•    Limited social support
•    Relationship conflict 
•    Complications during pregnancy or delivery
•    Being a single parent
•    Having a baby that requires extra attention

Symptoms of Postpartum Depression

The frequency, duration, and presentation of symptoms of postpartum depression vary from person to person.2 The symptoms of postpartum depression are like those of depression2 and can include1:

•    Feeling sad 
•    Lack of interest or pleasure in activities once enjoyed
•    Appetite changes
•    Trouble sleeping or sleeping too much
•    Low energy or increased fatigue
•    Increased purposeless physical activity or slowed movements or speech 
•    Feeling worthless or guilty
•    Having trouble thinking, concentrating, or making decisions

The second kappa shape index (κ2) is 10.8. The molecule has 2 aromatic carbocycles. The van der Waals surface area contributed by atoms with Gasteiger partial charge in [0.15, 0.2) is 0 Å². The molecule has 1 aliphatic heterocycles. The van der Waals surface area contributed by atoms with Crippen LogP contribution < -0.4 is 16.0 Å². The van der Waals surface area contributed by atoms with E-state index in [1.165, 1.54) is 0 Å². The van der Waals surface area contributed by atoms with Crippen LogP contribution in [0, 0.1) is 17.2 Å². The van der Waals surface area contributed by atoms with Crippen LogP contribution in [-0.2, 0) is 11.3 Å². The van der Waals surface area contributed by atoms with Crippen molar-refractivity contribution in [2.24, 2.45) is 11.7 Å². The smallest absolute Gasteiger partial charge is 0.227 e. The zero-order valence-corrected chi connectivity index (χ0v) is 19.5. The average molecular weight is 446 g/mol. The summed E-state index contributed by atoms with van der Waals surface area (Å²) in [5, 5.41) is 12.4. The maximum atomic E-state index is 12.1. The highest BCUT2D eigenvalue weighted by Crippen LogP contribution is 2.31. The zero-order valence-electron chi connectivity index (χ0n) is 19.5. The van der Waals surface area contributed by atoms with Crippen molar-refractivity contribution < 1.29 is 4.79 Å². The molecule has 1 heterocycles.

•    Thoughts of death or suicide 
•    Crying for “no reason”
•    Lack of interest in the baby, not feeling bonded to the baby, or feeling very anxious about and/or around the baby
•    Feelings of being a bad mother
•    Fear of harming the baby or oneself

A woman suffering from postpartum depression will usually have several of these symptoms, and the severity of the symptoms will vary.1 These symptoms can make new mothers feel lonely, guilty, or ashamed. Symptoms of postpartum depression must appear during pregnancy or within four weeks of delivery to be diagnosed.1

Anxiety symptoms are common in women suffering from postpartum depression. According to one study, nearly two-thirds of women suffering from postpartum depression also had an anxiety disorder.4

Screening and Diagnosing Postpartum Depression